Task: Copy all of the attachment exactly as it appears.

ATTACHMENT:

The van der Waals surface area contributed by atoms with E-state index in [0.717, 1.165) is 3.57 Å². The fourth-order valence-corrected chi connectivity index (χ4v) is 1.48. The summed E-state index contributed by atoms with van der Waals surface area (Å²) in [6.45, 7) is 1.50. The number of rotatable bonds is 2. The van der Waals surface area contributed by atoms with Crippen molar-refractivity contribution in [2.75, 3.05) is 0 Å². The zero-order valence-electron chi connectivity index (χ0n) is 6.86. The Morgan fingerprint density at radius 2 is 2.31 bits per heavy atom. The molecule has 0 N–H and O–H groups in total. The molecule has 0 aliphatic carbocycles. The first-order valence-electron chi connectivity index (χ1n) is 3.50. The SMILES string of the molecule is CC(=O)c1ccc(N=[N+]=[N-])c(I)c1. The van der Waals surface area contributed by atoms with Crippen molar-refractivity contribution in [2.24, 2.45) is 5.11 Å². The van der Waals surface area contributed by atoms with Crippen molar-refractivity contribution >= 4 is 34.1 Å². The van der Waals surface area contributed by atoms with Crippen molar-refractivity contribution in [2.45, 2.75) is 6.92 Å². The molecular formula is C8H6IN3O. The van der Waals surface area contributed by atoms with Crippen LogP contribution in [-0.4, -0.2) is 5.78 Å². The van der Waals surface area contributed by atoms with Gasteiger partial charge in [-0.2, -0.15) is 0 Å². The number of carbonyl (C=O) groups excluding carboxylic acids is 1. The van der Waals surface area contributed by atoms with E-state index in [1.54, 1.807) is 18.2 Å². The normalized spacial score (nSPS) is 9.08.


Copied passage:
The van der Waals surface area contributed by atoms with E-state index in [0.717, 1.165) is 3.57 Å². The fourth-order valence-corrected chi connectivity index (χ4v) is 1.48. The summed E-state index contributed by atoms with van der Waals surface area (Å²) in [6.45, 7) is 1.50. The number of rotatable bonds is 2. The van der Waals surface area contributed by atoms with Crippen molar-refractivity contribution in [2.75, 3.05) is 0 Å². The zero-order valence-electron chi connectivity index (χ0n) is 6.86. The Morgan fingerprint density at radius 2 is 2.31 bits per heavy atom. The molecule has 0 N–H and O–H groups in total. The molecule has 0 aliphatic carbocycles. The first-order valence-electron chi connectivity index (χ1n) is 3.50. The SMILES string of the molecule is CC(=O)c1ccc(N=[N+]=[N-])c(I)c1. The van der Waals surface area contributed by atoms with Crippen molar-refractivity contribution in [2.24, 2.45) is 5.11 Å². The van der Waals surface area contributed by atoms with Crippen molar-refractivity contribution >= 4 is 34.1 Å². The van der Waals surface area contributed by atoms with Crippen molar-refractivity contribution in [2.45, 2.75) is 6.92 Å². The molecular formula is C8H6IN3O. The van der Waals surface area contributed by atoms with Crippen LogP contribution in [-0.4, -0.2) is 5.78 Å². The van der Waals surface area contributed by atoms with Gasteiger partial charge in [-0.2, -0.15) is 0 Å². The number of carbonyl (C=O) groups excluding carboxylic acids is 1. The van der Waals surface area contributed by atoms with E-state index in [1.54, 1.807) is 18.2 Å². The normalized spacial score (nSPS) is 9.08.